An Ottawa-based consulting firm that helps clients around the world get complex infrastructure projects off the ground says it is joining forces with a British company in a bid to gain a stronger foothold in Europe.
CPCS announced this week it has merged with London-based FCP, an advisory firm specializing in rail transportation projects, in an agreement that was finalized on Dec. 31. Financial terms of the share-based deal were not disclosed.
The U.K. company’s major customers include Ontario Crown corporation Metrolinx, which is working with FCP on multibillion-dollar plans to expand municipal transit systems in Toronto and Hamilton. It will now become a wholly owned subsidiary of CPCS, which also focuses on the transportation sector and has been involved in projects in more than 130 countries.
FCP director Michael Schabas first suggested the potential merger last summer. The agreement came together over the next few months as the two sides hammered out the details remotely.
“We had a drink over videoconference when we signed the deal,” CPCS managing partner Jean-François Arsenault says with a laugh.
Marc-André Roy, the Ottawa firm’s other managing partner, says CPCS had been eyeing ways to broaden its expertise in rail transport and was also looking to expand its European footprint as part of its five-year growth plan.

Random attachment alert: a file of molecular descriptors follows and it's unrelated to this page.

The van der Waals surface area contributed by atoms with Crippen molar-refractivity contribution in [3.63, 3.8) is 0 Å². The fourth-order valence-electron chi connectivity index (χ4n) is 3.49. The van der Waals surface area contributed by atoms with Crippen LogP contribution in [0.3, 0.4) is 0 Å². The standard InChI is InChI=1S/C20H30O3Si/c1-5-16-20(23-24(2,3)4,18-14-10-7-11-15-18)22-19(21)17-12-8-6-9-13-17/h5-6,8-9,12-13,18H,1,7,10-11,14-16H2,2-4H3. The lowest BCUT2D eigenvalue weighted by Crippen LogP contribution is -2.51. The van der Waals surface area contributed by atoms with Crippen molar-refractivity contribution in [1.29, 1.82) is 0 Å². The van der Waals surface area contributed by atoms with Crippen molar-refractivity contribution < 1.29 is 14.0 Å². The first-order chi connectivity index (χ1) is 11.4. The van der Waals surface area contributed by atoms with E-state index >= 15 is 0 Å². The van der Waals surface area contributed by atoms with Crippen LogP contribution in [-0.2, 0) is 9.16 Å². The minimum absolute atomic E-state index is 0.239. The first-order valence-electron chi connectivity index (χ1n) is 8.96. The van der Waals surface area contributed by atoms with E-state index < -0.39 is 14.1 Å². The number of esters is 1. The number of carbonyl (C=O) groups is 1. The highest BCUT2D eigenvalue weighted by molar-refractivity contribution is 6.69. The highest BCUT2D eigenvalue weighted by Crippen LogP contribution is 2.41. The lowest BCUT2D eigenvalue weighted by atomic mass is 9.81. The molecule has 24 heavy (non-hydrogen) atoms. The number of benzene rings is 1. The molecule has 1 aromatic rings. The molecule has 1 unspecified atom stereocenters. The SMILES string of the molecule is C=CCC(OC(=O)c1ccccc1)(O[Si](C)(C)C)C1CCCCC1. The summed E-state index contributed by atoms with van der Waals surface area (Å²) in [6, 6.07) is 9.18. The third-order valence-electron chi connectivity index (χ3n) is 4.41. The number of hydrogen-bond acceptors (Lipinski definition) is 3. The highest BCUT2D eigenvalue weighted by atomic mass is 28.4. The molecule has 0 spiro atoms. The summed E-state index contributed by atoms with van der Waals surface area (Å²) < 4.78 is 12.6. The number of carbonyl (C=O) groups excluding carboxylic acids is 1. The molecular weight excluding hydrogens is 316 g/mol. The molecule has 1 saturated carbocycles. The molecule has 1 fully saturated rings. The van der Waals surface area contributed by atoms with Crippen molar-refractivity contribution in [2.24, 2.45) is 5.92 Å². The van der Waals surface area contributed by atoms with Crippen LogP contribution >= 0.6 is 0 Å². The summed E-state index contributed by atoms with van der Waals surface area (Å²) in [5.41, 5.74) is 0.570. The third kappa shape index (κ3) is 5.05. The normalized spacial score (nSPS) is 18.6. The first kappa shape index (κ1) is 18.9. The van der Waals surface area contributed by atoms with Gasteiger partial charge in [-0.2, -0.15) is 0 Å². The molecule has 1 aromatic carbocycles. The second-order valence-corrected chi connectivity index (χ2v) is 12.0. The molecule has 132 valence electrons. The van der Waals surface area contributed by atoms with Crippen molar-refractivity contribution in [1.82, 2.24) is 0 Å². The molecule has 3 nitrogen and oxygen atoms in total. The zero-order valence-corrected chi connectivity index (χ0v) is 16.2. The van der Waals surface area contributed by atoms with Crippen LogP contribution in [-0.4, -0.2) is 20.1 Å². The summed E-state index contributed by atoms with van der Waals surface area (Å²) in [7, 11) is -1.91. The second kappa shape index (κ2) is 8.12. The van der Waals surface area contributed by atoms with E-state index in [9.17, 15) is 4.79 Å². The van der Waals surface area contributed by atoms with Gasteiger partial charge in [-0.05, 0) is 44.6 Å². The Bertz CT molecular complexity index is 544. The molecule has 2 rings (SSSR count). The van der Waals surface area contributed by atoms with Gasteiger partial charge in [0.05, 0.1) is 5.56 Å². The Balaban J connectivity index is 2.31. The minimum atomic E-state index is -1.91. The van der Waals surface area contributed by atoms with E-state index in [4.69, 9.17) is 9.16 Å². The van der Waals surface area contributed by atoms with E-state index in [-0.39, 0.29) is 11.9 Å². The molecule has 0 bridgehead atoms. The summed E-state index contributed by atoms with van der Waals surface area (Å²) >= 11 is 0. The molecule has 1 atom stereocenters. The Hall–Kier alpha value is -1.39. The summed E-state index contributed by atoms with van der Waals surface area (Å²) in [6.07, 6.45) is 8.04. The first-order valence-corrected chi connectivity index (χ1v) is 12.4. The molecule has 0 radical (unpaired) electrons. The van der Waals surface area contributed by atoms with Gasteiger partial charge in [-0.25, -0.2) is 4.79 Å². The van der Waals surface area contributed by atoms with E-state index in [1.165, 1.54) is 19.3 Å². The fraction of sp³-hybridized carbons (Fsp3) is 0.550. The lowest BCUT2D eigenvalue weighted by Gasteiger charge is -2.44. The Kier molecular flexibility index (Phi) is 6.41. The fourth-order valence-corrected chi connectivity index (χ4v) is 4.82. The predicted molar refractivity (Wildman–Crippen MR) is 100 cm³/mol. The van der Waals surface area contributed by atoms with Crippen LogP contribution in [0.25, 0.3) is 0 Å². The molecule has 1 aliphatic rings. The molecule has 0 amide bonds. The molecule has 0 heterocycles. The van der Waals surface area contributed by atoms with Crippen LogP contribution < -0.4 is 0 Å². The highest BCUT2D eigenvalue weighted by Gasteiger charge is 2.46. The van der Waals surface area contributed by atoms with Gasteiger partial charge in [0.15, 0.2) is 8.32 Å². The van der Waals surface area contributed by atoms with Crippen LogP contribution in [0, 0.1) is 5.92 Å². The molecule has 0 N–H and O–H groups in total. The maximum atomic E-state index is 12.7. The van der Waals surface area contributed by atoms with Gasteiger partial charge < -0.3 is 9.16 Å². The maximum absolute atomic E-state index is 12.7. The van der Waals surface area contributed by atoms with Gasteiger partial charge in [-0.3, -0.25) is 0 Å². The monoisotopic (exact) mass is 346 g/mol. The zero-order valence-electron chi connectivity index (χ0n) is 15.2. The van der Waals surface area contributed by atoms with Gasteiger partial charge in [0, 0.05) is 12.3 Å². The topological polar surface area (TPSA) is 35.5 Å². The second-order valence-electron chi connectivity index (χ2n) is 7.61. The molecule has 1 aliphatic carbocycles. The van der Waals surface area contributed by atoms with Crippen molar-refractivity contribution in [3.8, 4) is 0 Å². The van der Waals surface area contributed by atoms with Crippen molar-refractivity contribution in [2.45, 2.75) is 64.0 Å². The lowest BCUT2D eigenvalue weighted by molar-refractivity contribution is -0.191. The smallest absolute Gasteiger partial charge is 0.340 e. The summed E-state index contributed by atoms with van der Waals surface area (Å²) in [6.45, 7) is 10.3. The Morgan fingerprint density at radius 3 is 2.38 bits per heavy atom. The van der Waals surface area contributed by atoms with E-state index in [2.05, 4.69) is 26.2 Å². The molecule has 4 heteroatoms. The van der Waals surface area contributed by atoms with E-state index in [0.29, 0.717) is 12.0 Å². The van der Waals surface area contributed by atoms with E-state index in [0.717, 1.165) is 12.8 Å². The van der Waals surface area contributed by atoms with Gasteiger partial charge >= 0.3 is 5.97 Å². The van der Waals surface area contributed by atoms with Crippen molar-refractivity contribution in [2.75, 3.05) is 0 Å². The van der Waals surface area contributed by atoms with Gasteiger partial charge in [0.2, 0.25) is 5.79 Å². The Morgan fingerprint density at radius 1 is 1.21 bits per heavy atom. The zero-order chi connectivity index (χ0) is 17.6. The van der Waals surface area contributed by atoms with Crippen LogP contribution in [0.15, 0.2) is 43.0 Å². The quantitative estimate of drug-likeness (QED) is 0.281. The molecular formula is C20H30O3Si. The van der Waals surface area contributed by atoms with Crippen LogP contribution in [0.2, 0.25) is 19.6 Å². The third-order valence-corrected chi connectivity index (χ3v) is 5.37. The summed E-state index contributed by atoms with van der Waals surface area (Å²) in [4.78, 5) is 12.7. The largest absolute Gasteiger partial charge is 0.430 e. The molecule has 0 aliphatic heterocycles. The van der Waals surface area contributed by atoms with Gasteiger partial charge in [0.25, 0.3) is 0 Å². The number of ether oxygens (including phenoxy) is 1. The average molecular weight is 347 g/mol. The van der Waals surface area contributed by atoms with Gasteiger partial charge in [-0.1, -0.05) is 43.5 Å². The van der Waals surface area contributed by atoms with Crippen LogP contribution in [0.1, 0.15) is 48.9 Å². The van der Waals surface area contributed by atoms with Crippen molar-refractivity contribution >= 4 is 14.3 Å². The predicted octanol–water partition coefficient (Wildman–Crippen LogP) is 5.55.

'The perfect opportunity'
It had worked with the British company on various projects in the past, and when Schabas floated his M&A proposal, Roy and Arsenault knew they’d found the ideal corporate partner.
“This was the perfect opportunity to accomplish those two goals,” Roy says.
He says the deal fell into place quickly because the two companies have very similar approaches to business.
“They were a lot like we were 15, 20 years ago,” Roy explains. “We understand where they’re at, their ambitions and growth plans.”
The merger is just the latest chapter in CPCS’s impressive growth story.
The company began in the late 1800s when the federal government partnered with Canada’s private sector to build the Canadian Pacific Railway. The success of the railway saw the creation of a consulting arm, Canadian Pacific Consulting Services.
After a management buyout in the 1980s and a merger with another Ottawa-based firm in the 1990s, CPCS no longer has any equity relationship with the railway and is now an employee-owned company. About half of its workers are shareholders in the firm.
In recent years, CPCS’s advisers have assisted India’s Ministry of Railways in planning new freight corridors, explored public-private partnership options for urban transport infrastructure in Lagos and developed a guide for U.S. transportation agencies using new data sources such as GPS to ease freight truck congestion.
Last year, the company announced a new partnership with private equity firm Stonechair Capital to help manage US$300 million worth of investments in projects in Africa.
The combined firm will have a total headcount of nearly 140 people and annual revenues of more than US$30 million. While it already has a presence on four continents, Roy sees plenty of room for more growth in the future.
“We’re realizing through these discussions that we’ve missed a lot of opportunities to do more together,” he says. “This merger really will help us unlock some of those opportunities.”